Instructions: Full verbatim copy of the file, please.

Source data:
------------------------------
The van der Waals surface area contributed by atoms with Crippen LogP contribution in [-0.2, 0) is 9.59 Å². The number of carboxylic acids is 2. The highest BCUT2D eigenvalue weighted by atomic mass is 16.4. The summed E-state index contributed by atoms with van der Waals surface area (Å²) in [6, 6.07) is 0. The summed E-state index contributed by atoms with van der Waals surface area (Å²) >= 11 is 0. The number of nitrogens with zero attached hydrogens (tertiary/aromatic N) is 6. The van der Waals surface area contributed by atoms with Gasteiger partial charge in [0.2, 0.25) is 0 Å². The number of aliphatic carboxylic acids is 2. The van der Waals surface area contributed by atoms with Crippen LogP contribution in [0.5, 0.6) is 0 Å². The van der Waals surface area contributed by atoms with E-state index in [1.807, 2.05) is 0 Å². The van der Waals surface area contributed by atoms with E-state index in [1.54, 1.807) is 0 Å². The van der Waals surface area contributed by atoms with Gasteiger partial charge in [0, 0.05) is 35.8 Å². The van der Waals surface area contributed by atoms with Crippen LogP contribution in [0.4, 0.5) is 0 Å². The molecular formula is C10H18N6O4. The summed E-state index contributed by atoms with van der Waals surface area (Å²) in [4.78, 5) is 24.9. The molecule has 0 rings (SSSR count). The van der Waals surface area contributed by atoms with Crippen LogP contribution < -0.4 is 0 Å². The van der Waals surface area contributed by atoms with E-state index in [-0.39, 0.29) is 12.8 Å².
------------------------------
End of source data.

The van der Waals surface area contributed by atoms with Crippen LogP contribution in [-0.2, 0) is 9.59 Å². The number of carboxylic acids is 2. The highest BCUT2D eigenvalue weighted by atomic mass is 16.4. The summed E-state index contributed by atoms with van der Waals surface area (Å²) in [6, 6.07) is 0. The summed E-state index contributed by atoms with van der Waals surface area (Å²) >= 11 is 0. The number of nitrogens with zero attached hydrogens (tertiary/aromatic N) is 6. The van der Waals surface area contributed by atoms with Gasteiger partial charge in [0.2, 0.25) is 0 Å². The number of aliphatic carboxylic acids is 2. The van der Waals surface area contributed by atoms with Crippen LogP contribution in [0.5, 0.6) is 0 Å². The van der Waals surface area contributed by atoms with E-state index in [1.807, 2.05) is 0 Å². The van der Waals surface area contributed by atoms with E-state index in [1.54, 1.807) is 0 Å². The van der Waals surface area contributed by atoms with Gasteiger partial charge in [0, 0.05) is 35.8 Å². The van der Waals surface area contributed by atoms with Crippen LogP contribution in [0.4, 0.5) is 0 Å². The molecular formula is C10H18N6O4. The summed E-state index contributed by atoms with van der Waals surface area (Å²) in [4.78, 5) is 24.9. The molecule has 0 rings (SSSR count). The van der Waals surface area contributed by atoms with Crippen LogP contribution < -0.4 is 0 Å². The van der Waals surface area contributed by atoms with E-state index in [-0.39, 0.29) is 12.8 Å².